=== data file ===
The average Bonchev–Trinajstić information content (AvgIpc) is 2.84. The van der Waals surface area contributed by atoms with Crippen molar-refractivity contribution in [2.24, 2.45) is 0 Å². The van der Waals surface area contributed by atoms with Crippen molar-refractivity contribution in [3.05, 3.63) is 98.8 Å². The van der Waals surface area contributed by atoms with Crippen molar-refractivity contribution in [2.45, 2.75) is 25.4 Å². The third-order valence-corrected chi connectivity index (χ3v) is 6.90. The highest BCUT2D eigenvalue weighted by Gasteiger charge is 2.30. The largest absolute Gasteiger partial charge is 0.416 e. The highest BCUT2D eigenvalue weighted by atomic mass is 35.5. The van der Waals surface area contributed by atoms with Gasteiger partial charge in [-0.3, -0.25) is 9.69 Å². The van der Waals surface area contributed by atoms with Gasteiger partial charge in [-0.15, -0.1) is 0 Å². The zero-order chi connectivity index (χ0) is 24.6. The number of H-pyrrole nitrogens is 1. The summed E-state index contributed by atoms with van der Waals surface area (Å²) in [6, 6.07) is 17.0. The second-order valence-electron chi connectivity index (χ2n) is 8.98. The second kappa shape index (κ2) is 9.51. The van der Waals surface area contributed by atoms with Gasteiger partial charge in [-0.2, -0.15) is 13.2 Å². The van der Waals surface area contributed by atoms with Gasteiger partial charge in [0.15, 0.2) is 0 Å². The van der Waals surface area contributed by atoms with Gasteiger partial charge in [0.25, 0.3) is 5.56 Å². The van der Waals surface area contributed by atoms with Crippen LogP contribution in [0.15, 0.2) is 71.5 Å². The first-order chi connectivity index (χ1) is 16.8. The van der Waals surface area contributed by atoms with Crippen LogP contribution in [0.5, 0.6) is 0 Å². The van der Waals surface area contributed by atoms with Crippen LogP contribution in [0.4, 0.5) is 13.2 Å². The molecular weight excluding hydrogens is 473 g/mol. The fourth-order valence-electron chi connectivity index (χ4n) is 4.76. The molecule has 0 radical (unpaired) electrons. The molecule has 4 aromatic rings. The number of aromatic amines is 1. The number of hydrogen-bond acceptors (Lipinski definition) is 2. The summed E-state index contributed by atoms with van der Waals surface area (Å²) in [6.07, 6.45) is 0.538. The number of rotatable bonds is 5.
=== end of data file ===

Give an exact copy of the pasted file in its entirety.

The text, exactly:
The average Bonchev–Trinajstić information content (AvgIpc) is 2.84. The van der Waals surface area contributed by atoms with Crippen molar-refractivity contribution in [2.24, 2.45) is 0 Å². The van der Waals surface area contributed by atoms with Crippen molar-refractivity contribution in [3.05, 3.63) is 98.8 Å². The van der Waals surface area contributed by atoms with Crippen molar-refractivity contribution in [2.45, 2.75) is 25.4 Å². The third-order valence-corrected chi connectivity index (χ3v) is 6.90. The highest BCUT2D eigenvalue weighted by Gasteiger charge is 2.30. The largest absolute Gasteiger partial charge is 0.416 e. The highest BCUT2D eigenvalue weighted by atomic mass is 35.5. The van der Waals surface area contributed by atoms with Gasteiger partial charge in [-0.3, -0.25) is 9.69 Å². The van der Waals surface area contributed by atoms with Gasteiger partial charge in [-0.15, -0.1) is 0 Å². The zero-order chi connectivity index (χ0) is 24.6. The number of H-pyrrole nitrogens is 1. The summed E-state index contributed by atoms with van der Waals surface area (Å²) in [6, 6.07) is 17.0. The second-order valence-electron chi connectivity index (χ2n) is 8.98. The second kappa shape index (κ2) is 9.51. The van der Waals surface area contributed by atoms with Gasteiger partial charge in [-0.2, -0.15) is 13.2 Å². The van der Waals surface area contributed by atoms with Gasteiger partial charge in [0.15, 0.2) is 0 Å². The van der Waals surface area contributed by atoms with Gasteiger partial charge in [0.25, 0.3) is 5.56 Å². The van der Waals surface area contributed by atoms with Crippen LogP contribution in [0.15, 0.2) is 71.5 Å². The first-order chi connectivity index (χ1) is 16.8. The van der Waals surface area contributed by atoms with Crippen LogP contribution in [0.5, 0.6) is 0 Å². The van der Waals surface area contributed by atoms with Crippen LogP contribution in [0.4, 0.5) is 13.2 Å². The molecular weight excluding hydrogens is 473 g/mol. The fourth-order valence-electron chi connectivity index (χ4n) is 4.76. The molecule has 0 radical (unpaired) electrons. The molecule has 4 aromatic rings. The number of aromatic amines is 1. The number of hydrogen-bond acceptors (Lipinski definition) is 2. The summed E-state index contributed by atoms with van der Waals surface area (Å²) in [6.07, 6.45) is 0.538. The number of rotatable bonds is 5.